Seeking sustainable warehouse space?
19 January 2022
Matt Whittaker asks searching questions about the impact of COP26 on warehouse space supply.
THE RECENT COP26 summit has, despite some disappointments, highlighted the need for radical change in every area of the modern economy, supply chains not least. This need is widely accepted and being acted on in transport – electric or perhaps hydrogen powered vehicles, modal shift to rail, even low carbon deep sea shipping – but the carbon impact, and potential for improvement, of essentially static and inert warehousing and storage is less considered.
That poses a problem, especially in the UK. It’s well recognised that the country is ‘under-warehoused’, especially given the rapid and permanent rise in eCommerce with its demands for increasingly sophisticated distribution facilities. But continuing to build ever more ‘big sheds’ is in no way sustainable, let alone carbon-neutral, on several levels.
First, the UK’s construction and building industries rate really poorly in international terms for their use of concrete, steel and other energy-intensive materials – and ‘net zero carbon’ steel or cement are still largely aspirations, rather than achievable realities. New build is intrinsically bad for any carbon footprint.
There are less obvious climate change considerations. While the local effects of climate change on agriculture are as yet unknown, they are unlikely to be positive – should we really be concreting over more farmland, in a country that hasn’t been able to feed itself for two hundred years or more? And secondly, is it wise to build ever more distribution centres, vital nodes in the economy of the nation, on increasingly vulnerable, if attractively flat, flood plains?
The need for more warehousing and storage capacity is undeniable – ironically, increased capacity may be essential to achieving other carbon and wider environmental goals, for example by enabling more energy-efficient transport and distribution networks. But need this all be new build?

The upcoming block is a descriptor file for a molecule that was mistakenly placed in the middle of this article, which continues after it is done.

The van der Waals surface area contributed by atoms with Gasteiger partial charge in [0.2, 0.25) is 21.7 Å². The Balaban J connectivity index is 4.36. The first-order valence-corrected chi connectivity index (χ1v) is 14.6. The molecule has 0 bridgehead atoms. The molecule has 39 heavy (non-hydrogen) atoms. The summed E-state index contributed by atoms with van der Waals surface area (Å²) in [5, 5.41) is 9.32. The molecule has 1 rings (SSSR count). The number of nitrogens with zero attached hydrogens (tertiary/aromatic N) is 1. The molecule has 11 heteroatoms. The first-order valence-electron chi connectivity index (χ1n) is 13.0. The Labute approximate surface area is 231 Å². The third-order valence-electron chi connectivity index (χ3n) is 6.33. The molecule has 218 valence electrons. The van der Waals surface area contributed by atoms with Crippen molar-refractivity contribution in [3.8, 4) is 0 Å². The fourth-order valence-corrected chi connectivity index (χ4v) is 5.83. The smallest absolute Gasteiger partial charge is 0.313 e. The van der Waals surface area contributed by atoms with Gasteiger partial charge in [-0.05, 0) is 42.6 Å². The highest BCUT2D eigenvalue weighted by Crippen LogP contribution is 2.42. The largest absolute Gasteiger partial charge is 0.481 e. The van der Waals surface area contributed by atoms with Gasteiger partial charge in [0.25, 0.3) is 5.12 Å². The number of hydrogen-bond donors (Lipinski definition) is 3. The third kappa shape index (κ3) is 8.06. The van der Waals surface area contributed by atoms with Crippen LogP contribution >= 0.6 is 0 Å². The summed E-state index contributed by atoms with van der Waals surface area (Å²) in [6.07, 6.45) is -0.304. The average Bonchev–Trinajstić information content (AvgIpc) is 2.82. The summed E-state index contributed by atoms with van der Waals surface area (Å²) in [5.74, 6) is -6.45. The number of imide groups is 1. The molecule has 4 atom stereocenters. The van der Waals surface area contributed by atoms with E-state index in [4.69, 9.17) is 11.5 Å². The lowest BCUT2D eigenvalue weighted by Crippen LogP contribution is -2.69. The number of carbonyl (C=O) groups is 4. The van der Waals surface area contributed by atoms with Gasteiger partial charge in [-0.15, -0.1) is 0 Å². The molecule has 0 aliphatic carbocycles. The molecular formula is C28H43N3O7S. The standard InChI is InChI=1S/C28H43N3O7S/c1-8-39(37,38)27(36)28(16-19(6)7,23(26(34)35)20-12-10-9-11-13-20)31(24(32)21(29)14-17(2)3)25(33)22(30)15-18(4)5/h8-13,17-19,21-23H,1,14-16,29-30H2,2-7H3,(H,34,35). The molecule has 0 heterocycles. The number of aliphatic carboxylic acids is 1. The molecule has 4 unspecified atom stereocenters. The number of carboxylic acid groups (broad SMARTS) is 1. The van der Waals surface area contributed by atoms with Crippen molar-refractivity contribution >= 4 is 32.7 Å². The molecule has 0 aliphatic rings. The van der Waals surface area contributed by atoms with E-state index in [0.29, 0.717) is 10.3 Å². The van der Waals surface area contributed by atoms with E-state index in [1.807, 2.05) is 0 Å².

We know that there is a considerable estate of unused, or under-utilised, warehousing that is potentially available, at least on a short-term or temporary basis. We also know that there are many businesses desperate to take advantage of those opportunities. How can we bring these parties together, to improve the carbon performance of supply chains without adding to the burden of new build?
At Bis Henderson Space we offer low risk, high flexibility solutions that can continually adapt to changing business needs, including a transition to a more eco and sustainable solution.
It’s not realistic to suppose that our economy can be sustained without some degree of new build warehousing, but it surely makes sound environmental thinking to make the best possible use of the assets we have before we commit to ever more carbon-intensive projects.
For our space-hungry clients, we can source operational space that can help grow the business without climate change guilt.
Matt Whittaker, commercial director, Bis Henderson Space
For more information, visit www.bis-hendersonspace.com